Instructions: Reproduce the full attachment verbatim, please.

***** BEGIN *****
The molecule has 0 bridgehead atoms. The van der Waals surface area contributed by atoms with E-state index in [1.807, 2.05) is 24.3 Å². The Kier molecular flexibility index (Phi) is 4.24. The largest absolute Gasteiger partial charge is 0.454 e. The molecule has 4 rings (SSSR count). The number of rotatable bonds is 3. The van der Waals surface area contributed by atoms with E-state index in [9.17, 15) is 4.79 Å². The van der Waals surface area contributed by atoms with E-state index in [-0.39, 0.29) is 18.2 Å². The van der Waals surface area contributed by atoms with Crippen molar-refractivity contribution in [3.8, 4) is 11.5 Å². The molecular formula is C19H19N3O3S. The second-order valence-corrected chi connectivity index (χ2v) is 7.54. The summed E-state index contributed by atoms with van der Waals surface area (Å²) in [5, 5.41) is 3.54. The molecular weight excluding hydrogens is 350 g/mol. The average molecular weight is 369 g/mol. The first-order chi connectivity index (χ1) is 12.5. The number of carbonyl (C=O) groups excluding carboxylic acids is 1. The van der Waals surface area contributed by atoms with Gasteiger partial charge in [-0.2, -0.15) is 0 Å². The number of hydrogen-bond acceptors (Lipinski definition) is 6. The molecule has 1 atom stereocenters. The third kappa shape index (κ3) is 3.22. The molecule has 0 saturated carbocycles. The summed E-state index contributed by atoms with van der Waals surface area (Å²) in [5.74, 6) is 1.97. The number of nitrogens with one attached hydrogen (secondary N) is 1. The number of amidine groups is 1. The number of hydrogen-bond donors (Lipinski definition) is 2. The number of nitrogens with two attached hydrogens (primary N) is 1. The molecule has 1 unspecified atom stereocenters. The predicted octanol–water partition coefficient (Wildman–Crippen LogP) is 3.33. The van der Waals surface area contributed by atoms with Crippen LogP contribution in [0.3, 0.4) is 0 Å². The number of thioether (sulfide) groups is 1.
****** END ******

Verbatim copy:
The molecule has 0 bridgehead atoms. The van der Waals surface area contributed by atoms with E-state index in [1.807, 2.05) is 24.3 Å². The Kier molecular flexibility index (Phi) is 4.24. The largest absolute Gasteiger partial charge is 0.454 e. The molecule has 4 rings (SSSR count). The number of rotatable bonds is 3. The van der Waals surface area contributed by atoms with E-state index in [9.17, 15) is 4.79 Å². The van der Waals surface area contributed by atoms with E-state index in [-0.39, 0.29) is 18.2 Å². The van der Waals surface area contributed by atoms with Crippen molar-refractivity contribution in [3.8, 4) is 11.5 Å². The molecular formula is C19H19N3O3S. The second-order valence-corrected chi connectivity index (χ2v) is 7.54. The summed E-state index contributed by atoms with van der Waals surface area (Å²) in [5, 5.41) is 3.54. The molecular weight excluding hydrogens is 350 g/mol. The average molecular weight is 369 g/mol. The first-order chi connectivity index (χ1) is 12.5. The number of carbonyl (C=O) groups excluding carboxylic acids is 1. The van der Waals surface area contributed by atoms with Gasteiger partial charge in [-0.2, -0.15) is 0 Å². The number of hydrogen-bond acceptors (Lipinski definition) is 6. The molecule has 1 atom stereocenters. The third kappa shape index (κ3) is 3.22. The molecule has 0 saturated carbocycles. The summed E-state index contributed by atoms with van der Waals surface area (Å²) in [5.74, 6) is 1.97. The number of nitrogens with one attached hydrogen (secondary N) is 1. The number of amidine groups is 1. The number of hydrogen-bond donors (Lipinski definition) is 2. The number of nitrogens with two attached hydrogens (primary N) is 1. The molecule has 1 unspecified atom stereocenters. The predicted octanol–water partition coefficient (Wildman–Crippen LogP) is 3.33. The van der Waals surface area contributed by atoms with Crippen LogP contribution in [0.3, 0.4) is 0 Å². The number of thioether (sulfide) groups is 1.